Dear reader,

We’ve started selling tickets for Jom’s launch party! 5-8pm, December 2nd Friday.

There’ll be beer, wine, soft drinks and snacks. We are blessed to have two young poets, Jonathan Chan and Poorva Maithani, join us to read their work. There’ll also be a fireside chat with Jom’s co-founders (Charmaine, Waye and me), moderated by Pamela Qiu, an old friend.

But mostly it’s just to hang lah. We’d love to meet you in person. (The ticket price, S$15-30, is just meant to help us cover some F&B costs.)

This has been a fun week for political junkies. Partly because there were clear signs that the ruling People’s Action Party (PAP) simply cannot tolerate any opposition at all—and may very well, at the next election (due by Nov 2025), do all it can to win back every seat.

It began last weekend at the party’s biennial bash in Sentosa, an island befitting some of the world’s highest-paid politicians.

Lee Hsien Loong, prime minister, and Lawrence Wong, deputy prime minister and anointed successor, came out guns blazing, warning the party faithful about the dangers of an opposition, and about the supposed risk that the PAP may lose the next election.

“What are they smoking?” you might reasonably ask, given that the party holds 83 of the 93 elected seats. (“Not weed,” Branson might say.) In “The unchanging PAP playbook”, an op-ed that is free to read, Nicholas Yong and I examine whether the politics of fear still resonates with Singaporeans.

Perhaps taking their cue from their dear leaders, in Parliament this week Indranee Rajah and Grace Fu, two ministers, showed their disregard, if not disdain, for The Workers’ Party’s Pritam Singh and Jamus Lim, respectively. Videos of the exchanges (here and here) have been making their rounds. We’ve written about the incidents in Singapore This Week.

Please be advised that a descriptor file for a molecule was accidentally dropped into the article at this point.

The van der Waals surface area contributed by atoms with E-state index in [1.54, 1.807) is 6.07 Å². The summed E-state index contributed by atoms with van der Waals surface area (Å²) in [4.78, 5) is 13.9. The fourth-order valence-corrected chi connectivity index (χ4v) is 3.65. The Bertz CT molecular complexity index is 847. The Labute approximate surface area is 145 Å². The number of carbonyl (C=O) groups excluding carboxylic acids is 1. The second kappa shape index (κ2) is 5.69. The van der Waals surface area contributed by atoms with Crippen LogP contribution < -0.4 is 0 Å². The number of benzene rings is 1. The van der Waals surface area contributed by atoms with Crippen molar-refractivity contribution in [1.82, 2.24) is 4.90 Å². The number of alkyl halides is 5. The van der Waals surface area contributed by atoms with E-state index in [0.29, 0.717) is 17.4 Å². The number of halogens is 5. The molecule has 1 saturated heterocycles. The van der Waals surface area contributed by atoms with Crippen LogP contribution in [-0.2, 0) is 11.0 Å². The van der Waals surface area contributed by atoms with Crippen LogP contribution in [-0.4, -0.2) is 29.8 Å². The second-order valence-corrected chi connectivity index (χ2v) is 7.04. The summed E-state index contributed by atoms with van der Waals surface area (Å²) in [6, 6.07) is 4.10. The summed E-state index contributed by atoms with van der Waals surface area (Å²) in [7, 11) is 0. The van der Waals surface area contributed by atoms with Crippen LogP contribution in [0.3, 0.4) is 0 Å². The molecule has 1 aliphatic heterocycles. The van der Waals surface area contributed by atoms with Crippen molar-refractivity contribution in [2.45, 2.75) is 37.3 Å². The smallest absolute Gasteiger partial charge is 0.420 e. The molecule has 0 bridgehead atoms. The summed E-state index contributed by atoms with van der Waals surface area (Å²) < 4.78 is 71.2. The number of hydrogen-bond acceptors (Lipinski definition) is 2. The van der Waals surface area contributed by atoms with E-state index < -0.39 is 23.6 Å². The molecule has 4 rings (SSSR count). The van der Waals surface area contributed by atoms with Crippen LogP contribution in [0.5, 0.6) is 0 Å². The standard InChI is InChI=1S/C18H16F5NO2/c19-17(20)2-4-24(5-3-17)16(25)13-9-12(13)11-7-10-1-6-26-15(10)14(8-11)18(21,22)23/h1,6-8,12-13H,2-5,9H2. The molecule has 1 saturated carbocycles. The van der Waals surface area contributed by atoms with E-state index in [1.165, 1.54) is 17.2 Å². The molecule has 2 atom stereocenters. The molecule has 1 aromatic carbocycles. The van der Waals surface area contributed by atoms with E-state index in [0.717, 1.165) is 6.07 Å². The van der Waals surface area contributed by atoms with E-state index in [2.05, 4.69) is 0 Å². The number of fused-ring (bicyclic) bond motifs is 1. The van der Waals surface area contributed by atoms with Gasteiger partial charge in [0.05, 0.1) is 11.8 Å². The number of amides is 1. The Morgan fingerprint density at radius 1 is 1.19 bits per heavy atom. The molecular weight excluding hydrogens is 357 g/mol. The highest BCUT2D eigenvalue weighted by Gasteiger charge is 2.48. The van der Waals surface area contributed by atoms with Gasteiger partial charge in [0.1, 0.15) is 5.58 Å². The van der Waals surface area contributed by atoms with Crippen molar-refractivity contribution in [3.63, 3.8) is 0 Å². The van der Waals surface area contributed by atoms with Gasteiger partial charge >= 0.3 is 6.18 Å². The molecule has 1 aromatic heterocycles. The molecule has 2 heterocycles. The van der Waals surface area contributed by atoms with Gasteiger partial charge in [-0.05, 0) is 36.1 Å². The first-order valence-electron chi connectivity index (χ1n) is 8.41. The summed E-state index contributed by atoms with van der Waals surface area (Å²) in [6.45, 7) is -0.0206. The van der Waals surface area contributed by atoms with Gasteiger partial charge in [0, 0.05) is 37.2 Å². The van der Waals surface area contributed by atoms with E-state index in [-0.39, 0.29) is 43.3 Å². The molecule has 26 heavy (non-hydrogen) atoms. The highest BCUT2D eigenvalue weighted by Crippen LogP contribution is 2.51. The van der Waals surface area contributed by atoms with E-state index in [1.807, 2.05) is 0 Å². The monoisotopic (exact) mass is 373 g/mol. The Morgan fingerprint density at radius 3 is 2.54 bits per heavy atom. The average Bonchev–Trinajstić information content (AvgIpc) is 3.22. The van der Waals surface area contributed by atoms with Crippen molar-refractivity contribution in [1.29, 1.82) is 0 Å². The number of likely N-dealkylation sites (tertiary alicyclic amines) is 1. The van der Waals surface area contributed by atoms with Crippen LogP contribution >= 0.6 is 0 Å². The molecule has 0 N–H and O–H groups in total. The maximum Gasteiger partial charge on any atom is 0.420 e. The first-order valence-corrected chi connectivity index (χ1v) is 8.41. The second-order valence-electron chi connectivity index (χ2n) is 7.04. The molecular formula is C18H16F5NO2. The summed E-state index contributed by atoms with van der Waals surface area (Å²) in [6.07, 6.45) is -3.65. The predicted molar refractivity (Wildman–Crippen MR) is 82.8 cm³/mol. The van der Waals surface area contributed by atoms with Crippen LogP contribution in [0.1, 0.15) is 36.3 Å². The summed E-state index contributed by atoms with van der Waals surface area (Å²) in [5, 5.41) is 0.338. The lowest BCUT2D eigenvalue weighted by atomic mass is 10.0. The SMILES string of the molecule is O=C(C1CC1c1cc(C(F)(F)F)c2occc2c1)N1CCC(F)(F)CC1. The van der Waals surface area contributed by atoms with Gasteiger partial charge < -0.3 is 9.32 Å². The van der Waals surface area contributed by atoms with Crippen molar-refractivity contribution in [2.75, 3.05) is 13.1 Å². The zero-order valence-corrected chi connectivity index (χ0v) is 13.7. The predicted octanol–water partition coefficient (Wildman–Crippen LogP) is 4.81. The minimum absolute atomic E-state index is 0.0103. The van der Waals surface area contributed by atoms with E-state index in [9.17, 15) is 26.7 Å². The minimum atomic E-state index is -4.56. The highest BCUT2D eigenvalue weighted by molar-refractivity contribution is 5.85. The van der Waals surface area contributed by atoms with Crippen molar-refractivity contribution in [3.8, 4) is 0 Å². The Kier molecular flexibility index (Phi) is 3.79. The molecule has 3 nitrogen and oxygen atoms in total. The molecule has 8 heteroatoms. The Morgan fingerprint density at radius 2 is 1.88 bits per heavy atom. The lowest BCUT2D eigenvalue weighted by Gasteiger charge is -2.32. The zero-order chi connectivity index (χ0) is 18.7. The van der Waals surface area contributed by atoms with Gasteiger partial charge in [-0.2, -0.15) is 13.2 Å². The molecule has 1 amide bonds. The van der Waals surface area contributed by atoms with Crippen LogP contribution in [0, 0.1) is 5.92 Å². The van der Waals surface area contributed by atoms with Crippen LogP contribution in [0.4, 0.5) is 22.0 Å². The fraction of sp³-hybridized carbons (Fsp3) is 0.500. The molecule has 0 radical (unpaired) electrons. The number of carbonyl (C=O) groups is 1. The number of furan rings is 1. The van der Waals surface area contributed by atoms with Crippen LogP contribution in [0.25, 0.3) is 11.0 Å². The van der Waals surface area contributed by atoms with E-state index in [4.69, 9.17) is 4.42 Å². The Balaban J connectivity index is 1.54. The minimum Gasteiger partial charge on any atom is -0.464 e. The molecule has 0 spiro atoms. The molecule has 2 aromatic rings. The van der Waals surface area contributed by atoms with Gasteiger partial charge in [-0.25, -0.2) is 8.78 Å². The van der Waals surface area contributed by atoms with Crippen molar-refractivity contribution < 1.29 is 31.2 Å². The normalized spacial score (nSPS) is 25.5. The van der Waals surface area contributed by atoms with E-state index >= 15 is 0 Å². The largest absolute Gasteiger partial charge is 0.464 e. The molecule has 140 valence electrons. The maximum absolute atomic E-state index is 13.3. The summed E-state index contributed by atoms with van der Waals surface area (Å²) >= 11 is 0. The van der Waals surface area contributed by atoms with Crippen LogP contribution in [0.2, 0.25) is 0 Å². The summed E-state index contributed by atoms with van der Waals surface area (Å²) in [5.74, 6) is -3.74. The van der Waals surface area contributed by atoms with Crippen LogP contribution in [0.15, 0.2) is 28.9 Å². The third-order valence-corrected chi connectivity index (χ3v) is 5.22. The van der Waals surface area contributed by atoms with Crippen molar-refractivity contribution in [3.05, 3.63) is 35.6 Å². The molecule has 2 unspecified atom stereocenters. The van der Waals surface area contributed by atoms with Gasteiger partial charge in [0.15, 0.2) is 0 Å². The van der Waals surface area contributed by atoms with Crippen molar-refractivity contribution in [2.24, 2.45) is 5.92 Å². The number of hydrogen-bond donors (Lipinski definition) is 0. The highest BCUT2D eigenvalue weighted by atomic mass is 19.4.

A month before the seminal 2011 election, in which the PAP lost a bigger group constituency for the first time, Tharman Shanmugaratnam said that a strong opposition is good for the PAP and Singapore. Sadly, it appears as if few of his colleagues agree.

Finally, this week Jom has published “What that online course can't offer”, an essay on Massive Open Online Courses (MOOCs) and other online learning platforms.

I really like the narrative approach chosen by Rachel Lee (her pen name), a female data scientist in Singapore. She walks us slowly through her own learning journey, starting from childhood, when she was fiddling with her dad’s microscope and “watching wriggling micro-organisms from the eyepiece”, all the way through to her attempts to learn R programming, a language for statistical computing and graphics, in the hope that it would make her more employable.

There are important lessons here for each of us about the limitations of online learning. I’ve used MOOCs many times before, most recently classes on ancient Chinese and Indian histories, in preparation for a book I’m writing on the two countries and may one day finish (don’t ask). While one class was just brilliant, my overall experience has been mixed.

It’s also something that we need to think about as a society. Reskilling and upskilling are the buzzwords of modern work amid what’s called the “Fourth Industrial Revolution”.

As Rachel shows, it’s not enough to simply fund short, online courses for professionals seeking a career switch. People must also be given lots of opportunities in real-world work settings—and this is where privilege comes into play.

As our economy evolves, industries change, and roles become redundant, it’s our shared responsibility to think harder about the Singaporeans being left behind. And how we can help all of them, not just the fortunate few, stay relevant in a changing world.

Jom baca,
Sudhir Vadaketh
Editor-in-chief, Jom

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